Covert contrast and covert error in persistent velar fronting

Joanne Cleland, James M. Scobbie, Cornelia Heyde, Zoe Roxburgh, Alan A. Wrench

Research output: Contribution to journalArticle

4 Citations (Scopus)
28 Downloads (Pure)

Abstract

Acoustic and articulatory studies demonstrate covert contrast in perceptually neutralised phonemic contrasts in both typical children and children with speech disorders. These covert contrasts are thought to be relatively common and symptomatic of phonetic speech disorders. However, clinicians in the speech therapy clinic have had no easy way of identifying this covertness. This study uses ultrasound tongue imaging to compare tongue contours for /t/ and /k/ in seven children with persistent velar fronting. We present a method of overlaying tongue contours to identify covert contrast at the articulatory level. Results show that all seven children, contrary to expectations, produced both /t/ and /k/ with near-identical tongue shapes showing no evidence of covert contrast. However, further analysis of one of the participants showed highly variable tongue shapes for /t/ and /k/, including retroflex productions of both. Although not phonologically conditioned, this covert error is evidence of speech disorder at the phonetic level.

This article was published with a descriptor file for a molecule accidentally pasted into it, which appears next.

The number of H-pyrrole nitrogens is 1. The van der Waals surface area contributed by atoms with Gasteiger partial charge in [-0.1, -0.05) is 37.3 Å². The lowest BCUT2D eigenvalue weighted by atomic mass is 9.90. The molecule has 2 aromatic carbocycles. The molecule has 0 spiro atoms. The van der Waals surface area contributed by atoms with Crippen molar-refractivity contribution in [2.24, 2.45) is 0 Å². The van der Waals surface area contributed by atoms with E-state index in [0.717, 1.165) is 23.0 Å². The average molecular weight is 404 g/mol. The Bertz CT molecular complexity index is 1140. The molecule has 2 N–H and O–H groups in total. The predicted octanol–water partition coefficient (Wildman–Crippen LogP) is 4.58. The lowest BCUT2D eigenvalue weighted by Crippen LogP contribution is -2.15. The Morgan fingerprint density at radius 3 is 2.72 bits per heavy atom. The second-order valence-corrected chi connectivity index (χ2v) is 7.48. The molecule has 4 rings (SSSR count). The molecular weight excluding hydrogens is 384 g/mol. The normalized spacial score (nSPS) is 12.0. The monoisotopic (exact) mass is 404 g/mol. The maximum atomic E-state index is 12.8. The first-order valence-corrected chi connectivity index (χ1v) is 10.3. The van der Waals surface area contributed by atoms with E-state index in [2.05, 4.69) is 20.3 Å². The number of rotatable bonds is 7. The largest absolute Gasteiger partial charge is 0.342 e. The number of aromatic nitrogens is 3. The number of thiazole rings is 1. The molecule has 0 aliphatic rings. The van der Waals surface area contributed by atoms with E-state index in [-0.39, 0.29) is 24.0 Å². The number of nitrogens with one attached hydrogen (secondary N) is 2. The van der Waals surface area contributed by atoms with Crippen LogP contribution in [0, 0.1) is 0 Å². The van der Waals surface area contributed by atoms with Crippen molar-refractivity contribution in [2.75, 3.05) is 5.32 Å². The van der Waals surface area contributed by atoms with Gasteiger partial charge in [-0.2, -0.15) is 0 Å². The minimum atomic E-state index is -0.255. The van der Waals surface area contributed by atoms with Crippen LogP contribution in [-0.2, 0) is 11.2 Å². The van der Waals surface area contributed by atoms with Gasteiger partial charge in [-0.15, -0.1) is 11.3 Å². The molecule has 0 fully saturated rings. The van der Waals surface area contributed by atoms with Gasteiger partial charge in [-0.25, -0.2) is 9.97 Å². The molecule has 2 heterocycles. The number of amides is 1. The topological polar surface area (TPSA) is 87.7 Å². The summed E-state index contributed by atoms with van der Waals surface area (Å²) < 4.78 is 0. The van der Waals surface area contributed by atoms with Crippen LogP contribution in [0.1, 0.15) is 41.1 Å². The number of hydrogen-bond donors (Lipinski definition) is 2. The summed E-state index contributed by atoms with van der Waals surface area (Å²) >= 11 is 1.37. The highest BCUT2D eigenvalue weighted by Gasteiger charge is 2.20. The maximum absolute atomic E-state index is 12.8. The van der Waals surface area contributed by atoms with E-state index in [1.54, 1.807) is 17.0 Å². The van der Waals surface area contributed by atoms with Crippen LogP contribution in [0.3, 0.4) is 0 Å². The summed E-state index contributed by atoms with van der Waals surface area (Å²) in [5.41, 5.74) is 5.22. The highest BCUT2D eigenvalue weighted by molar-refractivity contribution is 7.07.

Original languageEnglish
Pages (from-to)1-21
Number of pages21
JournalClinical linguistics & phonetics
Early online date9 Sep 2016
DOIs
Publication statusE-pub ahead of print - 9 Sep 2016

Keywords

  • covert contrast
  • velar fronting
  • covert Error
  • ultrasound
  • speech sound disorders

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  • Projects

  • Research Output

    • 4 Citations
    • 1 Paper

    UltraSuite: a repository of ultrasound and acoustic data from child speech therapy sessions

    Eshky, A., Ribeiro, M. S., Cleland, J., Richmond, K., Roxburgh, Z., Scobbie, J. & Wrench, A., 2 Sep 2018. 6 p.

    Research output: Contribution to conferencePaper

    Open Access
    File
  • Activities

    • 1 Key-note speaker and plenary lectures at conferences

    5th International Winter School: Speech Perception and Production

    Joanne Cleland (Keynote/plenary speaker)
    10 Jan 2017

    Activity: Participating in or organising an event typesKey-note speaker and plenary lectures at conferences

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